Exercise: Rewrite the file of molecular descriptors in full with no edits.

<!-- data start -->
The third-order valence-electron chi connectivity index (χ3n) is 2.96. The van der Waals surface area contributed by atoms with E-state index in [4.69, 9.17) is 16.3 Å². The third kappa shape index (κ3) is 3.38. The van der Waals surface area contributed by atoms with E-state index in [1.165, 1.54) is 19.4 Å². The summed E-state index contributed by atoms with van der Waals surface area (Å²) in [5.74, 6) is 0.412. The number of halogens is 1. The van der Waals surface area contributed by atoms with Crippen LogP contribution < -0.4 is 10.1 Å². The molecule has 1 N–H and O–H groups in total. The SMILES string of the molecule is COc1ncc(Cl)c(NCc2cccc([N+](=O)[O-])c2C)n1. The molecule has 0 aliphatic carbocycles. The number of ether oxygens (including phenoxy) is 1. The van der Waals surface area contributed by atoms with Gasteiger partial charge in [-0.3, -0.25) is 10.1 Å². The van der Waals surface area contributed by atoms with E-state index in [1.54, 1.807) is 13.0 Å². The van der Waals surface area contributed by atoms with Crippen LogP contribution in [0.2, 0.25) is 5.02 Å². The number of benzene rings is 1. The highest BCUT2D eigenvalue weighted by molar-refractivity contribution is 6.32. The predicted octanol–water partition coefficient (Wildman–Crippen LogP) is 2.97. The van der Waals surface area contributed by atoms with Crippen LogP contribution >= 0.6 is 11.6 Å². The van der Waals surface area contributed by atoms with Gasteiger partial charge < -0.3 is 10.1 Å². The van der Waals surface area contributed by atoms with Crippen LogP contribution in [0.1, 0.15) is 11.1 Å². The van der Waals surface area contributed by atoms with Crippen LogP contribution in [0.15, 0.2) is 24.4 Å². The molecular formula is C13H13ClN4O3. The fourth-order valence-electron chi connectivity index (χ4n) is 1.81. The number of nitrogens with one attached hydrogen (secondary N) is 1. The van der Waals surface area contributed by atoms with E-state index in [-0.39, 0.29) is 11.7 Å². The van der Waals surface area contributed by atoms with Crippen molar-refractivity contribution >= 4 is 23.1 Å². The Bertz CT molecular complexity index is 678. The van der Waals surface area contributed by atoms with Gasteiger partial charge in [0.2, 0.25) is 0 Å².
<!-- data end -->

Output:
The third-order valence-electron chi connectivity index (χ3n) is 2.96. The van der Waals surface area contributed by atoms with E-state index in [4.69, 9.17) is 16.3 Å². The third kappa shape index (κ3) is 3.38. The van der Waals surface area contributed by atoms with E-state index in [1.165, 1.54) is 19.4 Å². The summed E-state index contributed by atoms with van der Waals surface area (Å²) in [5.74, 6) is 0.412. The number of halogens is 1. The van der Waals surface area contributed by atoms with Crippen LogP contribution < -0.4 is 10.1 Å². The molecule has 1 N–H and O–H groups in total. The SMILES string of the molecule is COc1ncc(Cl)c(NCc2cccc([N+](=O)[O-])c2C)n1. The molecule has 0 aliphatic carbocycles. The number of ether oxygens (including phenoxy) is 1. The van der Waals surface area contributed by atoms with Gasteiger partial charge in [-0.3, -0.25) is 10.1 Å². The van der Waals surface area contributed by atoms with E-state index in [1.54, 1.807) is 13.0 Å². The van der Waals surface area contributed by atoms with Crippen LogP contribution in [0.2, 0.25) is 5.02 Å². The number of benzene rings is 1. The highest BCUT2D eigenvalue weighted by molar-refractivity contribution is 6.32. The predicted octanol–water partition coefficient (Wildman–Crippen LogP) is 2.97. The van der Waals surface area contributed by atoms with Crippen LogP contribution >= 0.6 is 11.6 Å². The van der Waals surface area contributed by atoms with Gasteiger partial charge < -0.3 is 10.1 Å². The van der Waals surface area contributed by atoms with Crippen LogP contribution in [0.1, 0.15) is 11.1 Å². The van der Waals surface area contributed by atoms with Crippen LogP contribution in [0.15, 0.2) is 24.4 Å². The molecular formula is C13H13ClN4O3. The fourth-order valence-electron chi connectivity index (χ4n) is 1.81. The number of nitrogens with one attached hydrogen (secondary N) is 1. The van der Waals surface area contributed by atoms with E-state index in [-0.39, 0.29) is 11.7 Å². The van der Waals surface area contributed by atoms with Crippen molar-refractivity contribution >= 4 is 23.1 Å². The Bertz CT molecular complexity index is 678. The van der Waals surface area contributed by atoms with Gasteiger partial charge in [0.2, 0.25) is 0 Å².